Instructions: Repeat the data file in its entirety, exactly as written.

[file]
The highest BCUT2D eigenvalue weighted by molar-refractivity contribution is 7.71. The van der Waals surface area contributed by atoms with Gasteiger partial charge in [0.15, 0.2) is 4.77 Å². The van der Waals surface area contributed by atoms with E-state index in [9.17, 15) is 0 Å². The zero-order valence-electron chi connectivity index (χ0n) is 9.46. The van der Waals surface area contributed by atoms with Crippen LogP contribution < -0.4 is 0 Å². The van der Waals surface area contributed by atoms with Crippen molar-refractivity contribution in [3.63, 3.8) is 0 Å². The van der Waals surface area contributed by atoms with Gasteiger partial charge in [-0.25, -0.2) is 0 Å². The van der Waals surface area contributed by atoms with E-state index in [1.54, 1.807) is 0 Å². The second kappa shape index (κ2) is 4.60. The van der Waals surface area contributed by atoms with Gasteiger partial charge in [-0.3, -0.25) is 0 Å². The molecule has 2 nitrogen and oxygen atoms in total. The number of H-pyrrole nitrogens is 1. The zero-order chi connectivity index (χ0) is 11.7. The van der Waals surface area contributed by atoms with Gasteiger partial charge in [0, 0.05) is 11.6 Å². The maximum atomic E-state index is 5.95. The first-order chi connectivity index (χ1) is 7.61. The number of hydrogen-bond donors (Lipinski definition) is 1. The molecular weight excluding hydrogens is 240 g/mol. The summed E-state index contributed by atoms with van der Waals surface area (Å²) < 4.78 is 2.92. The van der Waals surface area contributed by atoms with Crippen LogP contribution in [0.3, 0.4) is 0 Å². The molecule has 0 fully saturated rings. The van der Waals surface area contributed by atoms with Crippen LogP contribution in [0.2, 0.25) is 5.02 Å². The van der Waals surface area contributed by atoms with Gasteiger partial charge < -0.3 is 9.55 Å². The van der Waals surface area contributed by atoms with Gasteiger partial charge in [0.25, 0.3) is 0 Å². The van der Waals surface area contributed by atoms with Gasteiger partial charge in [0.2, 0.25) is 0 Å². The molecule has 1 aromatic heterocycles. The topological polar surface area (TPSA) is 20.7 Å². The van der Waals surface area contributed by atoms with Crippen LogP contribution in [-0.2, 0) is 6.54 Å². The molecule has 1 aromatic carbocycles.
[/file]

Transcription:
The highest BCUT2D eigenvalue weighted by molar-refractivity contribution is 7.71. The van der Waals surface area contributed by atoms with Gasteiger partial charge in [0.15, 0.2) is 4.77 Å². The van der Waals surface area contributed by atoms with E-state index in [9.17, 15) is 0 Å². The zero-order valence-electron chi connectivity index (χ0n) is 9.46. The van der Waals surface area contributed by atoms with Crippen LogP contribution < -0.4 is 0 Å². The van der Waals surface area contributed by atoms with Crippen molar-refractivity contribution in [3.63, 3.8) is 0 Å². The van der Waals surface area contributed by atoms with Gasteiger partial charge in [-0.25, -0.2) is 0 Å². The van der Waals surface area contributed by atoms with E-state index in [1.54, 1.807) is 0 Å². The second kappa shape index (κ2) is 4.60. The van der Waals surface area contributed by atoms with Gasteiger partial charge in [-0.3, -0.25) is 0 Å². The molecule has 2 nitrogen and oxygen atoms in total. The number of H-pyrrole nitrogens is 1. The zero-order chi connectivity index (χ0) is 11.7. The van der Waals surface area contributed by atoms with Gasteiger partial charge in [0, 0.05) is 11.6 Å². The maximum atomic E-state index is 5.95. The first-order chi connectivity index (χ1) is 7.61. The number of hydrogen-bond donors (Lipinski definition) is 1. The molecular weight excluding hydrogens is 240 g/mol. The summed E-state index contributed by atoms with van der Waals surface area (Å²) < 4.78 is 2.92. The van der Waals surface area contributed by atoms with Crippen LogP contribution in [0.3, 0.4) is 0 Å². The molecule has 0 fully saturated rings. The van der Waals surface area contributed by atoms with Crippen LogP contribution in [0.2, 0.25) is 5.02 Å². The van der Waals surface area contributed by atoms with Gasteiger partial charge < -0.3 is 9.55 Å². The van der Waals surface area contributed by atoms with Gasteiger partial charge in [0.25, 0.3) is 0 Å². The van der Waals surface area contributed by atoms with Gasteiger partial charge in [0.2, 0.25) is 0 Å². The molecule has 1 aromatic heterocycles. The topological polar surface area (TPSA) is 20.7 Å². The van der Waals surface area contributed by atoms with Crippen LogP contribution in [-0.2, 0) is 6.54 Å². The molecule has 1 aromatic carbocycles.